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Panel Approves Radio One's Planned Move To District

By Krissah Williams
Washington Post Staff Writer
Thursday, March 17, 2005; Page E01

Radio One Inc. has reached a tentative agreement with a key District panel to relocate its headquarters from Prince George's County to the Shaw neighborhood, near Howard University, in hopes of creating a business and entertainment center in a blighted urban area.

The deal, which includes Radio One as the anchor tenant in a 76,000-square-foot office building, was preliminarily approved last night by the National Capital Revitalization Corp., a quasi-independent organization created to spur economic development in the District.

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Radio One, which moved from the District to Lanham in 1997, has agreed to move into an $83 million office, residential and retail complex on Seventh Street NW, between S and T streets. The 69-station urban radio group was started by company chairwoman Catherine L. Hughes out of a trailer in the District nearly 25 years ago. Radio One has 205 local employees and reported broadcast revenue of $319.8 million last year.

"It is a great homecoming," said Hughes's son, Radio One chief executive Alfred C. Liggins III. "It is like coming full circle. My mom started her broadcast career at Howard University. That neighborhood is populated primarily by our listener base."

The project must still secure financing and obtain the city government's approval. It also requires the approval of the Washington Metropolitan Area Transit Authority, which owns a sliver of land on the site and operates the Shaw-Howard University Metro stop there.

The project, called Broadcast Center One, envisions a 300,000-square-foot development surrounding the Shaw-Howard University Metro stop, and it could bring the kind of redevelopment to Shaw that Discovery Communications Inc. brought to Silver Spring, according to its proponents. Radio One's offices will be near the Metro, with its radio studios on the ground floor enclosed in large windows, allowing the public to peek in on the company's radio personalities. A Jumbotron on the side of the building will show TV One programming, said the project's lead developer, Chip Ellis of District-based Ellis Enterprises. North of the office buildings, he and his partners propose building 202 condos, 21,000 square feet of retail space and underground parking.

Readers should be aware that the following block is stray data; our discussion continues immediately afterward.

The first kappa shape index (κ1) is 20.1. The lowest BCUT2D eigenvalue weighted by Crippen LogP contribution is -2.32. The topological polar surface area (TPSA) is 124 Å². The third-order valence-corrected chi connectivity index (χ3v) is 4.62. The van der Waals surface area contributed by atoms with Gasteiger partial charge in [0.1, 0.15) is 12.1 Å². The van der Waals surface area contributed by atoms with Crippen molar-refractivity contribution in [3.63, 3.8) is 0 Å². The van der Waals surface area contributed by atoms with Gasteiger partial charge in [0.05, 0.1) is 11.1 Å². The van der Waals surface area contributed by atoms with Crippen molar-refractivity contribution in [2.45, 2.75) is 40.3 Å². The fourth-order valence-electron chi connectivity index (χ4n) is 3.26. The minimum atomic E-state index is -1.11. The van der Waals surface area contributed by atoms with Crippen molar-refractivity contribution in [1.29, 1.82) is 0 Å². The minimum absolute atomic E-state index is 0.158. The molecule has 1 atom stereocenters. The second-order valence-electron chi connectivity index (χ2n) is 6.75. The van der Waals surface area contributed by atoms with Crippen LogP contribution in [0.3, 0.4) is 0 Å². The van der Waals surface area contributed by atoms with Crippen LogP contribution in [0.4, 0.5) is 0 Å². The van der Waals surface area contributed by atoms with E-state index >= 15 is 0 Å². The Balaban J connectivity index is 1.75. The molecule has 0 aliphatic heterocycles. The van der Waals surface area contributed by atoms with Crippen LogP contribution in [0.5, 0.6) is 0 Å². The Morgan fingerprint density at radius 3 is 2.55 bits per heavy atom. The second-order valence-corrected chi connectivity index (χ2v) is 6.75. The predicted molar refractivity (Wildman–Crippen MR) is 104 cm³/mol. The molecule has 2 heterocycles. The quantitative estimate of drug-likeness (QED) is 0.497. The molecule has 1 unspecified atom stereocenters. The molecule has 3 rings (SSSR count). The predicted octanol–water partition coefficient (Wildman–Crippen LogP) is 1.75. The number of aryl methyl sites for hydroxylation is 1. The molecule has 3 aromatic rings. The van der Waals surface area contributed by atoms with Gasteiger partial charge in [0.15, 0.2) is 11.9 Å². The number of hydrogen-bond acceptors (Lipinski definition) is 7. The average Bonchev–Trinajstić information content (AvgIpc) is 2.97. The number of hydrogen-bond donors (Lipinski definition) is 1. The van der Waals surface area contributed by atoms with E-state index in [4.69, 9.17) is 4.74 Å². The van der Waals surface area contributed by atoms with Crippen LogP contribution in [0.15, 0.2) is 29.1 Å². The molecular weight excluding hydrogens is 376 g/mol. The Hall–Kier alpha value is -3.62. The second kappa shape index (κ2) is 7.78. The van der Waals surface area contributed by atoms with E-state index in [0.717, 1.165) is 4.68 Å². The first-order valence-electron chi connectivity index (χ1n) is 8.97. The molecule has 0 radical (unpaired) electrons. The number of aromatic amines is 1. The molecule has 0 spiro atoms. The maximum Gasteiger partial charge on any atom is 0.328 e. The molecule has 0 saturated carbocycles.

TV One LLC, the cable network aimed at a black audience and backed by Radio One, could also eventually move its offices to the development from Silver Spring, according to NCRC and developers. But that move has not been approved by TV One's board, Liggins said.

The project "is a great opportunity to jump-start economic development in Shaw and LeDroit Park. Radio One is the catalyst," said Anthony Freeman, president and chief executive of NCRC.

Chris Bender, a spokesman for the D.C. Office of Planning and Economic Development, said the project "will give people a reason to come to that space -- to shop and eat and live. We are trying to make it a destination beyond just a hip, upscale office space. We want to create a town center."

The site chosen by Radio One is a vacant lot on a once-thriving commercial corridor that suffered years of urban decline but is starting to revive. Near Seventh and S streets is a long-shuttered Wonder Bread factory, once used to make Twinkies, where D.C. developer Douglas Jemal plans to build mid-priced housing units. Trammell Crow Co. is also planning to build apartments and retail buildings on a nearby parking lot across from Howard University.

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